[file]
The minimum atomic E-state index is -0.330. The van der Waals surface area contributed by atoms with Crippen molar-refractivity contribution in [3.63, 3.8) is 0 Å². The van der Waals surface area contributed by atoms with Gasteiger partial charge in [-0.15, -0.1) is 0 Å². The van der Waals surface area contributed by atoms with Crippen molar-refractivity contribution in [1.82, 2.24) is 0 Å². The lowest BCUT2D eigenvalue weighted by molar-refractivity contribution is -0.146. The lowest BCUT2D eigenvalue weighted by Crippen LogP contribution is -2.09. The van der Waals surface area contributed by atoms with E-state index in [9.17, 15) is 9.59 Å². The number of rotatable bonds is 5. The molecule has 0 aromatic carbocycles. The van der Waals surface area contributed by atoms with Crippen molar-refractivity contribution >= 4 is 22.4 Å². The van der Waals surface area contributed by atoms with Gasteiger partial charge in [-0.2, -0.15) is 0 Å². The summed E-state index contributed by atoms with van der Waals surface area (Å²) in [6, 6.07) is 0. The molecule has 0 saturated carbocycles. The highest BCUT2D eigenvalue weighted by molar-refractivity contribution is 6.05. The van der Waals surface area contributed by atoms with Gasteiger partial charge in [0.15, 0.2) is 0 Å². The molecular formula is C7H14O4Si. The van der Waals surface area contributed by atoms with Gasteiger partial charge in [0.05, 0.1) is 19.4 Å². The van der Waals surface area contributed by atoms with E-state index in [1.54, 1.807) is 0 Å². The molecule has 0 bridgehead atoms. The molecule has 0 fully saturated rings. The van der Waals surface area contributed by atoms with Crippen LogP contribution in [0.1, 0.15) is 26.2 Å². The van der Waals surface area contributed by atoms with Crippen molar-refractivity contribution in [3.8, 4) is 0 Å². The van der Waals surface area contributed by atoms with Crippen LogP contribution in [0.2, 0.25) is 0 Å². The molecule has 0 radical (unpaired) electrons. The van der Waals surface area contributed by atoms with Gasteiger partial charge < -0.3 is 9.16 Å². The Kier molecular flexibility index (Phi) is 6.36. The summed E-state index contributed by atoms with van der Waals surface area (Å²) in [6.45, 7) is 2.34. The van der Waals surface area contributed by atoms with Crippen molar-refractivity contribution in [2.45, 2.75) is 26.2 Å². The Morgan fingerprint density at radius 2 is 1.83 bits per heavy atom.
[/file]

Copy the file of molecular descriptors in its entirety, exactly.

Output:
The minimum atomic E-state index is -0.330. The van der Waals surface area contributed by atoms with Crippen molar-refractivity contribution in [3.63, 3.8) is 0 Å². The van der Waals surface area contributed by atoms with Gasteiger partial charge in [-0.15, -0.1) is 0 Å². The van der Waals surface area contributed by atoms with Crippen molar-refractivity contribution in [1.82, 2.24) is 0 Å². The lowest BCUT2D eigenvalue weighted by molar-refractivity contribution is -0.146. The lowest BCUT2D eigenvalue weighted by Crippen LogP contribution is -2.09. The van der Waals surface area contributed by atoms with E-state index in [9.17, 15) is 9.59 Å². The number of rotatable bonds is 5. The molecule has 0 aromatic carbocycles. The van der Waals surface area contributed by atoms with Crippen molar-refractivity contribution >= 4 is 22.4 Å². The van der Waals surface area contributed by atoms with Gasteiger partial charge in [-0.2, -0.15) is 0 Å². The summed E-state index contributed by atoms with van der Waals surface area (Å²) in [6, 6.07) is 0. The molecule has 0 saturated carbocycles. The highest BCUT2D eigenvalue weighted by molar-refractivity contribution is 6.05. The van der Waals surface area contributed by atoms with Gasteiger partial charge in [0.15, 0.2) is 0 Å². The molecular formula is C7H14O4Si. The van der Waals surface area contributed by atoms with Gasteiger partial charge in [0.05, 0.1) is 19.4 Å². The van der Waals surface area contributed by atoms with E-state index in [1.54, 1.807) is 0 Å². The molecule has 0 bridgehead atoms. The molecule has 0 fully saturated rings. The van der Waals surface area contributed by atoms with Crippen LogP contribution in [0.1, 0.15) is 26.2 Å². The van der Waals surface area contributed by atoms with Crippen molar-refractivity contribution in [3.8, 4) is 0 Å². The van der Waals surface area contributed by atoms with Crippen LogP contribution in [0.2, 0.25) is 0 Å². The molecule has 0 radical (unpaired) electrons. The van der Waals surface area contributed by atoms with Gasteiger partial charge < -0.3 is 9.16 Å². The Kier molecular flexibility index (Phi) is 6.36. The summed E-state index contributed by atoms with van der Waals surface area (Å²) in [6.45, 7) is 2.34. The van der Waals surface area contributed by atoms with Crippen molar-refractivity contribution in [2.45, 2.75) is 26.2 Å². The Morgan fingerprint density at radius 2 is 1.83 bits per heavy atom.